Example of Good Practice in Scotland
Over the last three years, clinical staff in NHS Orkney and the Aberdeen Cancer Centre collaborated to deliver more services and treatments in local communities. The outcome of this service development has been that NHS Orkney moved from administering very little chemotherapy prior to 2003, to over 140 treatments per annum in 2004, to 240 treatments in 2006.
Whilst it is recognised that not all chemotherapy can be given outside of cancer centres, it is possible to provide safe services closer to the patient's home for many chemotherapy regimens, where this is delivered within a shared care framework.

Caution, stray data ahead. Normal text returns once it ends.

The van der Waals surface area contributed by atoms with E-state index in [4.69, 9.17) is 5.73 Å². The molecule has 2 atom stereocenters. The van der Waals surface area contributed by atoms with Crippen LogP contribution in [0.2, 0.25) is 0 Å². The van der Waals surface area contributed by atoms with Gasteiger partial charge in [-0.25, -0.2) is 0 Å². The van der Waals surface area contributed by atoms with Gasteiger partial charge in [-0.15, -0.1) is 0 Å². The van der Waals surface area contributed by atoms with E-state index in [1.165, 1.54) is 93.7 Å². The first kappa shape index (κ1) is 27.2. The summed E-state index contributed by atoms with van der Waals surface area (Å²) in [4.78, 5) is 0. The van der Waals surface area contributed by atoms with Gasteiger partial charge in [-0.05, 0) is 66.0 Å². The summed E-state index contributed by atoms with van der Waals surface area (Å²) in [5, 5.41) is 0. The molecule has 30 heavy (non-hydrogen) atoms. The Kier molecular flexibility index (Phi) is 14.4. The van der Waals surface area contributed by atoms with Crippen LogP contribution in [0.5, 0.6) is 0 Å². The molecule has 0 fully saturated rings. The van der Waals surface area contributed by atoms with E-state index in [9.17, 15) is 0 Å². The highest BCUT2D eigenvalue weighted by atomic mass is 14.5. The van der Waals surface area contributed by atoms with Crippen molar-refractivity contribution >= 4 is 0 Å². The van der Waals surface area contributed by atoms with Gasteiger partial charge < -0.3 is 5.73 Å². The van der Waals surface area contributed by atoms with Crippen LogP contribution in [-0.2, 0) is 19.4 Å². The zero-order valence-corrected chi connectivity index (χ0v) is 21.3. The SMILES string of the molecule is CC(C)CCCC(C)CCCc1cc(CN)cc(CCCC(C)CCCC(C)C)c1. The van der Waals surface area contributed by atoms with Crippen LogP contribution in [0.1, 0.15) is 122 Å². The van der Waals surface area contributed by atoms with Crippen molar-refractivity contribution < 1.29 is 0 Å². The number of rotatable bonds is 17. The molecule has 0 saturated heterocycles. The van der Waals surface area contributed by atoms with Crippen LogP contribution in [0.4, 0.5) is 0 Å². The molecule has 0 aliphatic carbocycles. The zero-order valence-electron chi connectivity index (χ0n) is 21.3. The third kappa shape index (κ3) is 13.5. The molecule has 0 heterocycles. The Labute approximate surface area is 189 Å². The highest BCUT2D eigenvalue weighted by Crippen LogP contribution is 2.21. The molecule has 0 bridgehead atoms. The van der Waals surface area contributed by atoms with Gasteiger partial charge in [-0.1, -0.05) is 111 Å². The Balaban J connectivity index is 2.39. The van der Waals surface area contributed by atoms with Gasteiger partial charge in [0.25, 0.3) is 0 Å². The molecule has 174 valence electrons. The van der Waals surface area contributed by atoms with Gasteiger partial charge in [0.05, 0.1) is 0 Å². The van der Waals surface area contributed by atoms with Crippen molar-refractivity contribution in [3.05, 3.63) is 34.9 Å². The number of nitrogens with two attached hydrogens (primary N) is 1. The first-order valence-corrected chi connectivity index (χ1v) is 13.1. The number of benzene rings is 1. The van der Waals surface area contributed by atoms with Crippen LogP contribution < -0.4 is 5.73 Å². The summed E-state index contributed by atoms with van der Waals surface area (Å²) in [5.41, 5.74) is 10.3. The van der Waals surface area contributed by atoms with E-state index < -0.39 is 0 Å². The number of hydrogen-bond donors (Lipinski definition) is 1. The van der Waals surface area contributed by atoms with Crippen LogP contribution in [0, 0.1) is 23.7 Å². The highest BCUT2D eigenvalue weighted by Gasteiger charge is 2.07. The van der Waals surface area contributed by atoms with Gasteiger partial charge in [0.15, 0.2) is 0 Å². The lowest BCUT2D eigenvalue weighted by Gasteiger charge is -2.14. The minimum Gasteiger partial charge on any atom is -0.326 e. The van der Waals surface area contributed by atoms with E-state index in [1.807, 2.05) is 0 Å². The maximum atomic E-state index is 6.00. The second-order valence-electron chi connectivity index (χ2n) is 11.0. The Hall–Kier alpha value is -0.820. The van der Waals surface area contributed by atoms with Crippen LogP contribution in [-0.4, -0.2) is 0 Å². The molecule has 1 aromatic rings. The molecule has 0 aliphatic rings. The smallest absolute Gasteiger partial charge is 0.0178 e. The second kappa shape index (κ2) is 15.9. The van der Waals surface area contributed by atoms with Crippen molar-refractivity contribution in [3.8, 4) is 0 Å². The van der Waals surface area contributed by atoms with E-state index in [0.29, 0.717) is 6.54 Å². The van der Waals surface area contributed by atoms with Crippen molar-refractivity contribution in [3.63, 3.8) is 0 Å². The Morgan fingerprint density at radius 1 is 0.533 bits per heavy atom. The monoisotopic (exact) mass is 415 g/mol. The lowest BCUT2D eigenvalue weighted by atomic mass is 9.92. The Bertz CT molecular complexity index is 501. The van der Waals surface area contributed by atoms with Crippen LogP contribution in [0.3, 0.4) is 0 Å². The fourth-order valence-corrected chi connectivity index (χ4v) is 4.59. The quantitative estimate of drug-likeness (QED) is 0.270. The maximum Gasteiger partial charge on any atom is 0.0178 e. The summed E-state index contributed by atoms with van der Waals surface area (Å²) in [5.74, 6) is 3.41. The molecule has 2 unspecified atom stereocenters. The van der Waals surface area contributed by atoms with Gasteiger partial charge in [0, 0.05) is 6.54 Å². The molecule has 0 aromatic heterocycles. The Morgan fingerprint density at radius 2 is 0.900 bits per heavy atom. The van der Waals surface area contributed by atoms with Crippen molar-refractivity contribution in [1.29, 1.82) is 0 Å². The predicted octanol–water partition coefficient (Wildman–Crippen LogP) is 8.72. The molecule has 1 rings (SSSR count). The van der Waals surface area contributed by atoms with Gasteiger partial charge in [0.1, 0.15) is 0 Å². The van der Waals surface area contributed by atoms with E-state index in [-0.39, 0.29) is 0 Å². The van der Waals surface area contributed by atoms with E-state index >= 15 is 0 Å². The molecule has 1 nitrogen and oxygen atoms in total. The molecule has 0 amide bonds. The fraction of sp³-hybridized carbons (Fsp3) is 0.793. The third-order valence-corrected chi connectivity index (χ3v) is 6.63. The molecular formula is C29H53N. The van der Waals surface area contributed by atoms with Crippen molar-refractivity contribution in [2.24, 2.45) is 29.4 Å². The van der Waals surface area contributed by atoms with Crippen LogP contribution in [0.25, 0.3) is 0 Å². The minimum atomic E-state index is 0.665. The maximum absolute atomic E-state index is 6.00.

The experience in NHS Orkney is that success is dependent on the following:
- Developing relationships and collaborative working
- Defining responsibilities through shared care agreements
- Implementing local and regional protocols
- Supporting the services with telemedicine and other eHealth tools.
The benefits for patients receiving some of their chemotherapy in Orkney are:
- It greatly reduces the travel burden and time away from home for patients
- Patients are more satisfied
- It is safer (when given in a structured system) as local staff are more aware of potential problems and have the appropriate training to respond as necessary
- It reduces travel costs and inpatient admissions, helping to address capacity issues in the cancer centre.
"During the course of the patient journey, often there is no contact out of hours with the GP and a lack of liaison between branches. The hospital may not always be aware or the drug/treatment that the patient is on. Communication between primary and secondary care has to be improved."
Better Cancer Care WoSCAN Roadshow Participant